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Appreciation: 5 Reasons Why Every PM Should Show It

Appreciation is the act of shifting focus to another person rather than on yourself. As a project manager, this is a big deal. Since it’s not your job to do all the work, you have to do it through other people. As Bruce Harpham states at his blog, “project managers focus on leadership and [on]supporting their team.”

Research to Appreciate

There is substantial research on the subject of appreciation. Seventy-one percent of those surveyed think that appreciation has the greatest impact on employee engagement. Additionally, companies with stronger engagement levels have a 19% lower turnover rate. Appreciation is especially warranted in institutional settings that lack traditional management tools such as regular performance reviews.

5 Things that Merit Merit

As Harpham counsels, appreciation is not only relevant under extreme circumstances; it is also great under the following everyday circumstances:

  1. Acts of courageous dissent
  2. Dealing with upset customers
  3. Working overtime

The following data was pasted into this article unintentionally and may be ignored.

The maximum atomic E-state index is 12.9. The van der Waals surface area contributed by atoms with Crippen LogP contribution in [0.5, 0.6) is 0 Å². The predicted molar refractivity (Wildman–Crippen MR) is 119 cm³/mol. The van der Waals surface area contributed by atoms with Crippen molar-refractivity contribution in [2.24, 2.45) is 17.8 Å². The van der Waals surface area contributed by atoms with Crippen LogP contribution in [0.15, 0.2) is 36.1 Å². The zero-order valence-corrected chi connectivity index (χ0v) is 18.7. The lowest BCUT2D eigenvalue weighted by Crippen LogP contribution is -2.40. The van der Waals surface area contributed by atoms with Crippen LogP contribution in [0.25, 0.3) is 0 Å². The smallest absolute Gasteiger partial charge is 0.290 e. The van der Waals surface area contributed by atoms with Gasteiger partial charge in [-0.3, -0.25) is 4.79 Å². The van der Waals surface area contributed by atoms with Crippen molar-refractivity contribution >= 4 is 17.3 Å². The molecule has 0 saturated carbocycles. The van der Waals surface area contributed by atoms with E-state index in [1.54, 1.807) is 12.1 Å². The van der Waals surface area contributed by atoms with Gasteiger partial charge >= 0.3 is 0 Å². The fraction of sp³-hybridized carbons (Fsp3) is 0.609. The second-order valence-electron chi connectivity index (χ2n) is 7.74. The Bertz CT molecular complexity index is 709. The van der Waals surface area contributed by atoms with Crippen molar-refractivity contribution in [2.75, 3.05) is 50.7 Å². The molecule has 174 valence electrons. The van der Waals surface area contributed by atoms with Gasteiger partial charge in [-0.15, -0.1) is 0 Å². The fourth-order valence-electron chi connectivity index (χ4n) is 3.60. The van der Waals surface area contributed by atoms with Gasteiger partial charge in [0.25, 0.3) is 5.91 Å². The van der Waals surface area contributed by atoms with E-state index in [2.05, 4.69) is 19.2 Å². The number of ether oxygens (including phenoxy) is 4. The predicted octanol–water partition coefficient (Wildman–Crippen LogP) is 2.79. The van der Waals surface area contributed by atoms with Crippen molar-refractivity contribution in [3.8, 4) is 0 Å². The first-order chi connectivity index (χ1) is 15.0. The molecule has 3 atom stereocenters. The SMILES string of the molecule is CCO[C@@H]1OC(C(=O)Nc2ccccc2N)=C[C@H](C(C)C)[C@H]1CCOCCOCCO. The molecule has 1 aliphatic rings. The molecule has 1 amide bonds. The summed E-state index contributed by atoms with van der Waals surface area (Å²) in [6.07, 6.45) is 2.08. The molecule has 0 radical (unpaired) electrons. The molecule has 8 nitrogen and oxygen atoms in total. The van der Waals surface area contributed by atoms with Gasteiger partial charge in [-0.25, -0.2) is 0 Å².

4. Effective learning
  5. Solving tough problems

For instance, someone disagrees with a fundamental strategy or approach of the project. Honest disagreement takes guts and should be awarded with appreciation. Another example is when your team deals with angry or disappointed customers. Again, not something may people like to do. Handling it with finesse deserves appreciation. Someone who stays late to finish an important aspect of the project – boom – appreciation granted. In the future, this person will gladly make sure every “I” is dotted, every “T” crossed.

Then there is the “newbie” team member. No one is hungrier to prove their worth then the newly initiated. Acknowledge their achievements with a note of recognition. Lastly, the person who cracks that difficult nut-of-a-problem deserves the appropriate recognition. There are five ways you can go about it, and verbal affirmation is common but not always the best. Spending quality time is a way to show appreciation. A gift, for something particularly significant, is effective. Providing help equals appreciation too. Also, touch is a great way to express “great job.” Of course, a pat on the back is what we have in mind here. Even a handshake will do.

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About Eric Anderson

Eric Anderson is a staff writer for CAI's Accelerating IT Success. He is an intern at Computer Aid Inc., pursuing his master's degree in communications at Penn State University.

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